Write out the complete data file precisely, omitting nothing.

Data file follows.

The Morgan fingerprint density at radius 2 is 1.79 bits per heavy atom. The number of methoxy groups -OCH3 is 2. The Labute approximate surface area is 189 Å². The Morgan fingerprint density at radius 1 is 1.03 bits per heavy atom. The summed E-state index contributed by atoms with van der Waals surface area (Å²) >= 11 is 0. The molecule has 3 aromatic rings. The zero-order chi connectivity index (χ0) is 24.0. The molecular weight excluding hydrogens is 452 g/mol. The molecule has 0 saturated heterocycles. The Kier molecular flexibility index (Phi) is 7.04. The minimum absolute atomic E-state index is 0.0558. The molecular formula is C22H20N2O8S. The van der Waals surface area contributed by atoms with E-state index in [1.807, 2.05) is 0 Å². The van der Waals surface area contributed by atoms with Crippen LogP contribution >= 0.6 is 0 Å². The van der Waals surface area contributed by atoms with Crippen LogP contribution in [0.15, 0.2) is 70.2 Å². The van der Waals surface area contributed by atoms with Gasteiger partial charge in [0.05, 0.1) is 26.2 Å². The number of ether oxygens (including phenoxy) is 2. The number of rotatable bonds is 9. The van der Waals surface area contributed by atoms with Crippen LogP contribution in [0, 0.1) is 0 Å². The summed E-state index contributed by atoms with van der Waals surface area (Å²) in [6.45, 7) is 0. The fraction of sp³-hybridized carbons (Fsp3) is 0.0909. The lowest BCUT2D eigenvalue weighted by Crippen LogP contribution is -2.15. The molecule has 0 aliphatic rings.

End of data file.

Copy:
The Morgan fingerprint density at radius 2 is 1.79 bits per heavy atom. The number of methoxy groups -OCH3 is 2. The Labute approximate surface area is 189 Å². The Morgan fingerprint density at radius 1 is 1.03 bits per heavy atom. The summed E-state index contributed by atoms with van der Waals surface area (Å²) >= 11 is 0. The molecule has 3 aromatic rings. The zero-order chi connectivity index (χ0) is 24.0. The molecular weight excluding hydrogens is 452 g/mol. The molecule has 0 saturated heterocycles. The Kier molecular flexibility index (Phi) is 7.04. The minimum absolute atomic E-state index is 0.0558. The molecular formula is C22H20N2O8S. The van der Waals surface area contributed by atoms with E-state index in [1.807, 2.05) is 0 Å². The van der Waals surface area contributed by atoms with Crippen LogP contribution >= 0.6 is 0 Å². The van der Waals surface area contributed by atoms with Crippen LogP contribution in [0.15, 0.2) is 70.2 Å². The van der Waals surface area contributed by atoms with Gasteiger partial charge in [0.05, 0.1) is 26.2 Å². The number of ether oxygens (including phenoxy) is 2. The number of rotatable bonds is 9. The van der Waals surface area contributed by atoms with Crippen LogP contribution in [0, 0.1) is 0 Å². The summed E-state index contributed by atoms with van der Waals surface area (Å²) in [6.45, 7) is 0. The fraction of sp³-hybridized carbons (Fsp3) is 0.0909. The lowest BCUT2D eigenvalue weighted by Crippen LogP contribution is -2.15. The molecule has 0 aliphatic rings.